Russian North is an event about people, young and creative

By Roman Movchan and Olga Ievleva – the “Arctic Youth”

The ninth edition of the “Russian North” forum for young indigenous peoples of Russia took place in Salekhard on November 21-24.

Russian North has already become a traditional event for Indigenous peoples of the North, Far East and Siberia. The event has started as a platform for the exchange of experience and education of young people from Indigenous communities. Recent editions of the event have been conducted in the framework of an event campaign held by the Federal Agency on Youth Affairs, “Rosmolodezh”. This year, the Forum has gathered 100 participants from 21 regions of Russia.

Russian North is an event about people. The Forum gathers young, creative representatives of Indigenous communities who are eager to promote and maintain their heritage. During several days, Indigenous youth had a chance to exchange experiences, find new friends, create something new or even meet their long-lost relatives.

Women in traditional Nenets clothes. Photo by Dmitry Voroshirin

The forum programme contained several tracks within which participants were working in teams. There were five teams: save languages, promote traditional handcraft, become a leader, inspire with art, and create content.

This year, international cooperation was the focus of the Forum. In particular, issues related to the possibility of indigenous peoples’ participation in the UN were discussed in detail. The Arctic Council was discussed to a lesser extent. However, as we learned, representatives of the RAIPON attended events of the Arctic Council in October 2023.

During the Forum, participants were presented with the School of Public Diplomacy. One of the School’s founders, Alexei Tsykarev, gave a curious report on who can be a student, how to join it, and what advantages it provides. The School can be viewed as a social elevator for young Indigenous people since it provides them with sufficient knowledge on interacting with authorities, protecting their rights, and presenting themselves. What is more important, the winners of the School are provided with an opportunity to gain a university education at Indigenous peoples related programmes and give a speech at the UN presenting all indigenous peoples of Russia.

The best part about the School of Public Diplomacy presentation was an opportunity to see real graduates and winners of the School who shared their own experiences of studying there and presenting at the UN.

It was interesting to hear about how modern society in Russia solves the problems of Indigenous peoples. For example, if many indigenous peoples were embarrassed about their ethnicity, now there is a growing ethnic pride. People strive to preserve languages and enthusiastically talk about their achievements.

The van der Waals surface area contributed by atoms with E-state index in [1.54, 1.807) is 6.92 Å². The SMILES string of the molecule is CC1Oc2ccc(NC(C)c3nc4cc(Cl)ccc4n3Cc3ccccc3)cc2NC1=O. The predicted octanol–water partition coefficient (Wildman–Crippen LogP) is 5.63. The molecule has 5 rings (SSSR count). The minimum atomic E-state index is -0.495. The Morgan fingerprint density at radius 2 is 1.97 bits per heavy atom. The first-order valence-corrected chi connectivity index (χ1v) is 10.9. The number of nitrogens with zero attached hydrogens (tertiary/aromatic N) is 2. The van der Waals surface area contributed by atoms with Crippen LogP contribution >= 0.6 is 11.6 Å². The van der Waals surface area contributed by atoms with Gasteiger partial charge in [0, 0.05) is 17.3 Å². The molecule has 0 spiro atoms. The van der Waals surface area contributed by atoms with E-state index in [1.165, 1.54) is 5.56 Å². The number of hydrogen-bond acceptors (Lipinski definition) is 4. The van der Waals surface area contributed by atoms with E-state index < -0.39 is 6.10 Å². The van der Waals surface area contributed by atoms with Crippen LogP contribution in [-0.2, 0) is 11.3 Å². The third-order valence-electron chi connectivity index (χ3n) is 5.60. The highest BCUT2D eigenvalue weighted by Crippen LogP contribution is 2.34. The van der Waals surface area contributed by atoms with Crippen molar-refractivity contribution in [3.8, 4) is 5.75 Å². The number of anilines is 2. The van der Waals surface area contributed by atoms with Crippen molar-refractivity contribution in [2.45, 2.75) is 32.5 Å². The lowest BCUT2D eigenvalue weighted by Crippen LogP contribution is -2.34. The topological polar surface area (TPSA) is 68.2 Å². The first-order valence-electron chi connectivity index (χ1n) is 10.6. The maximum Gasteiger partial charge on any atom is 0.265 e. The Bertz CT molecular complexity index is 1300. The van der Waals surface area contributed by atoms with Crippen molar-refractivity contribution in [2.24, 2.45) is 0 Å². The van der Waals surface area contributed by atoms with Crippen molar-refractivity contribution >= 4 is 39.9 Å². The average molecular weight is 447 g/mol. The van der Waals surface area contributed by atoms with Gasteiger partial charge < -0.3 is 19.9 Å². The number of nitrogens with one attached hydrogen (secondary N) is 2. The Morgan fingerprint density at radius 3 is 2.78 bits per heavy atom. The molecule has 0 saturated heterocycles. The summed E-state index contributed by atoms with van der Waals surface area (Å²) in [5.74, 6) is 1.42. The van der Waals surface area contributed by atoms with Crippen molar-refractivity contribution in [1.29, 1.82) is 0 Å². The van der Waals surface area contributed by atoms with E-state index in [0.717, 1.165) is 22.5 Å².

Rite of purification and crossing the Arctic Circle. Photo by Dmitry Voroshirin

The culmination of the Forum was a concert organized by the participants, who danced, sang and played traditional instruments. Each movement and sound reflected the identity of the people and their rich cultural heritage, as well as the impact of the climate and nature they lived in. The Forum revealed the rich and colourful cultures of the North, as well as the limitless creativity and talents of people living there.

Final performance of the “Russian North” forum participants. Photo by Dmitry Voroshirin

About the Author: Arctic Youth

Arctic Youth (est. 2023) is an international community of young people interested in the Arctic and its development. Our goal is to create a community of young people who care about the Arctic and its future. What we are doing: popularizing the Arctic and raising awareness about what is happening in the region (projects: The Faces of the Arctic - young people living in the North talk about themselves and their homeland; interviews with experts in Arctic studies); creating a community of young Arctic experts (round tables and panel discussions where students and early career researchers can present the results of their research); presenting opportunities for personal and professional growth in the North and the field of Arctic studies (publication of job positions, events, scholarships and other funding opportunities); promoting international youth cooperation with priority given to the Arctic countries.

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